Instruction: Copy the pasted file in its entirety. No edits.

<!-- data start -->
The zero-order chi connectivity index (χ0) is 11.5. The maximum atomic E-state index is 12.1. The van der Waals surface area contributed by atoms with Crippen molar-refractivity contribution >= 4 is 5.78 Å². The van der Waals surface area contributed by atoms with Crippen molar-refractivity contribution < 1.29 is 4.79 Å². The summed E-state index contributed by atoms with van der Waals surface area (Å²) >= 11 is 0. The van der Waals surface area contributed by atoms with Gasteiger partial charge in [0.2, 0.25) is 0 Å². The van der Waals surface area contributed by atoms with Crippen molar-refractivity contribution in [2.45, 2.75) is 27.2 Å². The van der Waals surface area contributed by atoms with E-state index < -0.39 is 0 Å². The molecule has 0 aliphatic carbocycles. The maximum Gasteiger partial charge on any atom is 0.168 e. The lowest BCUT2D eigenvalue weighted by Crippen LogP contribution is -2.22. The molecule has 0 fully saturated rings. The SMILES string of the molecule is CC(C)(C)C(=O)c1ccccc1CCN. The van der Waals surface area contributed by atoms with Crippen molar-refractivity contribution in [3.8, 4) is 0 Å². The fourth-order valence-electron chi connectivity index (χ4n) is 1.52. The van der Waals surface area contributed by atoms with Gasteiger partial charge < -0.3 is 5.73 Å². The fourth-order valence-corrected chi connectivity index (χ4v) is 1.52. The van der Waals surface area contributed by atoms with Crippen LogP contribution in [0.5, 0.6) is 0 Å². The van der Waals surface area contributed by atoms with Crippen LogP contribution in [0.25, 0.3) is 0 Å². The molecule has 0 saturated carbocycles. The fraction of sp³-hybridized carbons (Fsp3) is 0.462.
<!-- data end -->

The zero-order chi connectivity index (χ0) is 11.5. The maximum atomic E-state index is 12.1. The van der Waals surface area contributed by atoms with Crippen molar-refractivity contribution >= 4 is 5.78 Å². The van der Waals surface area contributed by atoms with Crippen molar-refractivity contribution < 1.29 is 4.79 Å². The summed E-state index contributed by atoms with van der Waals surface area (Å²) >= 11 is 0. The van der Waals surface area contributed by atoms with Gasteiger partial charge in [0.2, 0.25) is 0 Å². The van der Waals surface area contributed by atoms with Crippen molar-refractivity contribution in [2.45, 2.75) is 27.2 Å². The van der Waals surface area contributed by atoms with E-state index < -0.39 is 0 Å². The molecule has 0 aliphatic carbocycles. The maximum Gasteiger partial charge on any atom is 0.168 e. The lowest BCUT2D eigenvalue weighted by Crippen LogP contribution is -2.22. The molecule has 0 fully saturated rings. The SMILES string of the molecule is CC(C)(C)C(=O)c1ccccc1CCN. The van der Waals surface area contributed by atoms with Crippen molar-refractivity contribution in [3.8, 4) is 0 Å². The fourth-order valence-electron chi connectivity index (χ4n) is 1.52. The van der Waals surface area contributed by atoms with Gasteiger partial charge < -0.3 is 5.73 Å². The fourth-order valence-corrected chi connectivity index (χ4v) is 1.52. The van der Waals surface area contributed by atoms with Crippen LogP contribution in [0.5, 0.6) is 0 Å². The van der Waals surface area contributed by atoms with Crippen LogP contribution in [0.25, 0.3) is 0 Å². The molecule has 0 saturated carbocycles. The fraction of sp³-hybridized carbons (Fsp3) is 0.462.